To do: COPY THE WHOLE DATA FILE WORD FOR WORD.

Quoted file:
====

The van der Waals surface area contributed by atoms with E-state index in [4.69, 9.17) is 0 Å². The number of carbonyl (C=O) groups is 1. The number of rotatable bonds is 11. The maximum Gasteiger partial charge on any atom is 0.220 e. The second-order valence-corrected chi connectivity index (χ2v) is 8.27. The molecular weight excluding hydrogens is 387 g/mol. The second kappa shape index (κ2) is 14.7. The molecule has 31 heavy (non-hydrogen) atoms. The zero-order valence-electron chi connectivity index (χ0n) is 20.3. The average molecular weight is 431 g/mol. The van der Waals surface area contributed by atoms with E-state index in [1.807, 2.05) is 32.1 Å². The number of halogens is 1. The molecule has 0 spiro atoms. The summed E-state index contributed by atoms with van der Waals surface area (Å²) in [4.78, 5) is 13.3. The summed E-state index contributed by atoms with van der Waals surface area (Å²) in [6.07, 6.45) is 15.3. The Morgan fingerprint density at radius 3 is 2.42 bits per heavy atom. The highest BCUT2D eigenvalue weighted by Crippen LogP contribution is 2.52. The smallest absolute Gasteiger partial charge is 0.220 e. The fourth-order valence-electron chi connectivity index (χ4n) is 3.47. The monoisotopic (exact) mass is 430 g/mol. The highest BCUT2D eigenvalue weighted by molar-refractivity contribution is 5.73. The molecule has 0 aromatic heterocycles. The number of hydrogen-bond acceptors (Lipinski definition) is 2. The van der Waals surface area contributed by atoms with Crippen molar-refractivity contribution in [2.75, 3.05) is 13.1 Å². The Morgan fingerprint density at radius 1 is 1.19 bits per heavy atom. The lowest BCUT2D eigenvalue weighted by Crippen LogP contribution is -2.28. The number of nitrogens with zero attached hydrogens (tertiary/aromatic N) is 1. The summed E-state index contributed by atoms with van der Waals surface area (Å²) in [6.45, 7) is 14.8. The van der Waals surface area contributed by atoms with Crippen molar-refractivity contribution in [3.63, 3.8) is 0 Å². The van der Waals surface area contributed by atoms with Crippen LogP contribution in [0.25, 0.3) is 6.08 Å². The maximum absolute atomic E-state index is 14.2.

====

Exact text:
The van der Waals surface area contributed by atoms with E-state index in [4.69, 9.17) is 0 Å². The number of carbonyl (C=O) groups is 1. The number of rotatable bonds is 11. The maximum Gasteiger partial charge on any atom is 0.220 e. The second-order valence-corrected chi connectivity index (χ2v) is 8.27. The molecular weight excluding hydrogens is 387 g/mol. The second kappa shape index (κ2) is 14.7. The molecule has 31 heavy (non-hydrogen) atoms. The zero-order valence-electron chi connectivity index (χ0n) is 20.3. The average molecular weight is 431 g/mol. The van der Waals surface area contributed by atoms with E-state index in [1.807, 2.05) is 32.1 Å². The number of halogens is 1. The molecule has 0 spiro atoms. The summed E-state index contributed by atoms with van der Waals surface area (Å²) in [4.78, 5) is 13.3. The summed E-state index contributed by atoms with van der Waals surface area (Å²) in [6.07, 6.45) is 15.3. The Morgan fingerprint density at radius 3 is 2.42 bits per heavy atom. The highest BCUT2D eigenvalue weighted by Crippen LogP contribution is 2.52. The smallest absolute Gasteiger partial charge is 0.220 e. The fourth-order valence-electron chi connectivity index (χ4n) is 3.47. The monoisotopic (exact) mass is 430 g/mol. The highest BCUT2D eigenvalue weighted by molar-refractivity contribution is 5.73. The molecule has 0 aromatic heterocycles. The number of hydrogen-bond acceptors (Lipinski definition) is 2. The van der Waals surface area contributed by atoms with Crippen molar-refractivity contribution in [2.75, 3.05) is 13.1 Å². The Morgan fingerprint density at radius 1 is 1.19 bits per heavy atom. The lowest BCUT2D eigenvalue weighted by Crippen LogP contribution is -2.28. The number of nitrogens with zero attached hydrogens (tertiary/aromatic N) is 1. The summed E-state index contributed by atoms with van der Waals surface area (Å²) in [6.45, 7) is 14.8. The van der Waals surface area contributed by atoms with Crippen molar-refractivity contribution in [3.63, 3.8) is 0 Å². The van der Waals surface area contributed by atoms with Crippen LogP contribution in [0.25, 0.3) is 6.08 Å². The maximum absolute atomic E-state index is 14.2.